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15 forum posts by user lifepillar

2021-08-25
09:41 Edit reply: When is "IS" used in SQLite? (artifact: de354e4fd1 user: lifepillar)

My point has very little, if anything, to do with how SQLite internally treats certain SQL constructs. My point is about the logical meaning of certain expressions.

It was claimed that the value of 5=TRUE (0) being different from the value of 5 IS TRUE (1) contradicts my assertion that = and IS evaluate differently only when the expressions contain null. My answer was that 5=TRUE and 5 IS TRUE are two totally unrelated expressions, because (as per the documentation I have cited):

  1. TRUE is an alias for 1, so that 5=TRUE is actually 5=1;
  2. as an exception to (1), is followed by true becomes the unary operator is true, which (logically) takes a Boolean as an argument. So, 5 is true is (logically) equivalent to (true) is true. The internal representation in SQLite source or inside CPU registers is irrelevant to my argument.

To elaborate further:

  • is [not] behaves like is [not] distinct from is PostgreSQL;
  • is [not] distinct from in PostgreSQL adheres to the rules of ISO SQL;
  • the rules of ISO SQL can be summarized as follows: given the expression V1 is distinct from V2:

  • if both V1 and V2 evaluate to null, the result is False;

  • if V1 is null and V2 is not null, or vice versa, the result is True;

  • otherwise, V1 and V2 are both definite values, which can be compared with standard equality, so the result is True or False accordingly.

Hence, = and is can evaluate differently only when nulls are involved, because in cases (1) and (2), the result of = may be null, and in case (3), the result of = is the same as the result of is by definition.

I hope my explanatio is clear. I am not addressing the rest of your post (please attack the arguments, not the individual formulating them), except for this:

As a conditional, a NULL value evaluates as False.

Most of the time, but now always:

create table (x int check (value > 0));
insert into T values (null); -- OK

Clearly, here NULL evaluates to True. Nulls are tricky!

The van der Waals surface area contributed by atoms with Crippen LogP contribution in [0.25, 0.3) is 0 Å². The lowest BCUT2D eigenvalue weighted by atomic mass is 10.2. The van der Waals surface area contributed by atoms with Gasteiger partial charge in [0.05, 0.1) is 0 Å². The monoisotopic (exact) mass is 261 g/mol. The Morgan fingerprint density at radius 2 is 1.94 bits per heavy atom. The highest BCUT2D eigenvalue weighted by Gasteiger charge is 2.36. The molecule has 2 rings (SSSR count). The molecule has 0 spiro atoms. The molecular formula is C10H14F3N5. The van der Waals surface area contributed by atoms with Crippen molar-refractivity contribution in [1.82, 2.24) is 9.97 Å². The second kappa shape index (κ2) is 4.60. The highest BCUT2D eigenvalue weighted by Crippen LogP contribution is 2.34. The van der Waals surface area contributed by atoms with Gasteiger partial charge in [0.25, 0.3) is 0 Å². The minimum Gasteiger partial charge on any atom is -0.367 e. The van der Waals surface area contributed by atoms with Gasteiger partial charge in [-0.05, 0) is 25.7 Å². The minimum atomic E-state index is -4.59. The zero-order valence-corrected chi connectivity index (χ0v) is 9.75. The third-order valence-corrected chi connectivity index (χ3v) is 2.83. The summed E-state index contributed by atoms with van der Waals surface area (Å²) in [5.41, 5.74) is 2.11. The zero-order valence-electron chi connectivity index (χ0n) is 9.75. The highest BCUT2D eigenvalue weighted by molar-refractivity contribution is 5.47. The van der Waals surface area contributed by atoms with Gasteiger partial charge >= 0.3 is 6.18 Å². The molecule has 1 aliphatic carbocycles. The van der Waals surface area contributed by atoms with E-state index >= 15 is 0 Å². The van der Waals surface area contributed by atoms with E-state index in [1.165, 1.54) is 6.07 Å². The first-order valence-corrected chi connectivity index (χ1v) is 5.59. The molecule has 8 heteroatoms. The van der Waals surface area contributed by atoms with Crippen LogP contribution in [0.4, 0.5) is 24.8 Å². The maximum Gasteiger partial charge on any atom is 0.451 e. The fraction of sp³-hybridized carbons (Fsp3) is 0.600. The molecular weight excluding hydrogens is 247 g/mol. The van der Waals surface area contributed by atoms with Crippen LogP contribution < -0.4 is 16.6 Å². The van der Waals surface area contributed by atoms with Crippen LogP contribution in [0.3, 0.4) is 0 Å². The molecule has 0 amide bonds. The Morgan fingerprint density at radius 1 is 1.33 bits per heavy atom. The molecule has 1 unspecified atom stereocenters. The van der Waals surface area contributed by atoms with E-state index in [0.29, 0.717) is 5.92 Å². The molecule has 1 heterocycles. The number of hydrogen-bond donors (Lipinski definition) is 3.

08:04 Reply: When is "IS" used in SQLite? (artifact: 68bd46871c user: lifepillar)

My point has very little, if anything, to do with how SQLite internally treats certain SQL constructs. My point is about the logical meaning of certain expressions.

It was claimed that the value of 5=TRUE (0) being different from the value of 5 IS TRUE (1) contradicts my assertion that = and IS evaluate differently only when the expressions contain null. My answer was that 5=TRUE and 5 IS TRUE are two totally unrelated expressions, because (as per the documentation I have cited):

  1. TRUE is an alias for 1, so that 5=TRUE is actually 5=1;
  2. as an exception to (1), is followed by true becomes the unary operator is true, which (logically) takes a Boolean as an argument. So, 5 is true is (logically) equivalent to (true) is true. The internal representation in SQLite source or inside CPU registers is irrelevant to my argument.

To elaborate further:

  • is [not] behaves like is [not] distinct from is PostgreSQL;
  • is [not] distinct from in PostgreSQL adheres to the rules of ISO SQL;
  • the rules of ISO SQL can be summarized as follows: given the expression V1 is distinct from V2:

  • if both V1 and V2 evaluate to null, the result is False;

  • if V1 is null and V2 is not null, or vice versa, the result is True;

  • otherwise, V1 and V2 are both definite values, which can be compared with standard equality, so the result is True or False accordingly.

Hence, = and is can evaluate differently only when nulls are involved, because in cases (1) and (2), the result of = would be null, and in case (3), the result of = is the same as the result of is by definition.

I hope my explanatio is clear. I am not addressing the rest of your post (please attack the arguments, not the individual formulating them), except for this:

As a conditional, a NULL value evaluates as False.

Most of the time, but now always:

create table (x int check (value > 0));
insert into T values (null); -- OK

Clearly, here NULL evaluates to True. Nulls are tricky!

2021-08-24
20:51 Reply: When is "IS" used in SQLite? (artifact: 4c463f635c user: lifepillar)

To be fair, I have not been entirely accurate when I wrote:

Any expression that contains a null IS (the same) as any other expression that contains null etc.

That should read “Any expression that evaluates (or reduces) to null IS (the same) as any other expression that evaluates (or reduces) to null etc.

For instance, true or null is obviously not the same as null.

Ok, enough. Nulls are tricky, avoid them if you can!

19:26 Edit reply: When is "IS" used in SQLite? (artifact: a8f06f91bb user: lifepillar)

you make false claims

No. You are not taking implicit type casting into account. Let's make your query more explicit:

sqlite>select 5 = cast(true as int) as "==", cast(5 as boolean) is true as " is ";

==           is       
----------  ----------
0           1

From SQLite's manual:

The boolean identifiers TRUE and FALSE are usually just aliases for the integer values 1 and 0, respectively. However, if TRUE or FALSE occur on the right-hand side of an IS operator, then they form new unary postfix operators "IS TRUE" and "IS FALSE" which test the boolean value of the operand on the left.

So, 5 = true is the same as 5 = 1, and 5 is true is the same as true is true.